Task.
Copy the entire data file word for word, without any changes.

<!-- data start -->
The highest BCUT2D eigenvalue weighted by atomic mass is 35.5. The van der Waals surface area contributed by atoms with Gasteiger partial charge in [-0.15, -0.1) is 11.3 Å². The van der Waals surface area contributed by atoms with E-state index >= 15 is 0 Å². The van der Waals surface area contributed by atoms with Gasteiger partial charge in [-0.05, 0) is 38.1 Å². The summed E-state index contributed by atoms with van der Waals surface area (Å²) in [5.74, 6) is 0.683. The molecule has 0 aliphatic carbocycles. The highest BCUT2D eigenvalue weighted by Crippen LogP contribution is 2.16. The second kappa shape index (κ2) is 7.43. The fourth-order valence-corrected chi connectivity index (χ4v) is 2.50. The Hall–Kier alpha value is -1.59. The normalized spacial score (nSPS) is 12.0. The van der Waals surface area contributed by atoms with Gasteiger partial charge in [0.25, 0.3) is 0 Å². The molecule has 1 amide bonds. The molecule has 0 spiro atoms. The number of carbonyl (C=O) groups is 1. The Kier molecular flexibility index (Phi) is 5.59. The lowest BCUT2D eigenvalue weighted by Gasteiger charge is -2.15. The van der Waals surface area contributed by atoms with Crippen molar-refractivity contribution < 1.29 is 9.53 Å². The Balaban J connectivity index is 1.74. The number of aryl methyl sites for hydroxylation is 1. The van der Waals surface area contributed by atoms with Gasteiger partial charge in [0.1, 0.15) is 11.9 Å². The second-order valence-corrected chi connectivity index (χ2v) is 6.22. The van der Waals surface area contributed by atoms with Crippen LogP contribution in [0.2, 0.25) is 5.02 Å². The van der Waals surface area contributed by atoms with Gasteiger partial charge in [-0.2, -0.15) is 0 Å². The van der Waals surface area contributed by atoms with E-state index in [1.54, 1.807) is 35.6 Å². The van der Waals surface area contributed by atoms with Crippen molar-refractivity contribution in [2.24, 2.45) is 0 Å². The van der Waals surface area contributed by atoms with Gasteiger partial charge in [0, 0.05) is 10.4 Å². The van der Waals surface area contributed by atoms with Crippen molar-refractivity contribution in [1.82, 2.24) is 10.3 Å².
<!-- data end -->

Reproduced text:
The highest BCUT2D eigenvalue weighted by atomic mass is 35.5. The van der Waals surface area contributed by atoms with Gasteiger partial charge in [-0.15, -0.1) is 11.3 Å². The van der Waals surface area contributed by atoms with E-state index >= 15 is 0 Å². The van der Waals surface area contributed by atoms with Gasteiger partial charge in [-0.05, 0) is 38.1 Å². The summed E-state index contributed by atoms with van der Waals surface area (Å²) in [5.74, 6) is 0.683. The molecule has 0 aliphatic carbocycles. The highest BCUT2D eigenvalue weighted by Crippen LogP contribution is 2.16. The second kappa shape index (κ2) is 7.43. The fourth-order valence-corrected chi connectivity index (χ4v) is 2.50. The Hall–Kier alpha value is -1.59. The normalized spacial score (nSPS) is 12.0. The van der Waals surface area contributed by atoms with Gasteiger partial charge in [0.25, 0.3) is 0 Å². The molecule has 1 amide bonds. The molecule has 0 spiro atoms. The number of carbonyl (C=O) groups is 1. The Kier molecular flexibility index (Phi) is 5.59. The lowest BCUT2D eigenvalue weighted by Gasteiger charge is -2.15. The van der Waals surface area contributed by atoms with Crippen molar-refractivity contribution < 1.29 is 9.53 Å². The Balaban J connectivity index is 1.74. The number of aryl methyl sites for hydroxylation is 1. The van der Waals surface area contributed by atoms with Gasteiger partial charge in [0.1, 0.15) is 11.9 Å². The second-order valence-corrected chi connectivity index (χ2v) is 6.22. The van der Waals surface area contributed by atoms with Crippen LogP contribution in [0.2, 0.25) is 5.02 Å². The van der Waals surface area contributed by atoms with Gasteiger partial charge in [-0.2, -0.15) is 0 Å². The van der Waals surface area contributed by atoms with E-state index in [1.54, 1.807) is 35.6 Å². The van der Waals surface area contributed by atoms with Crippen molar-refractivity contribution in [2.24, 2.45) is 0 Å². The van der Waals surface area contributed by atoms with Gasteiger partial charge in [0, 0.05) is 10.4 Å². The van der Waals surface area contributed by atoms with Crippen molar-refractivity contribution in [1.82, 2.24) is 10.3 Å².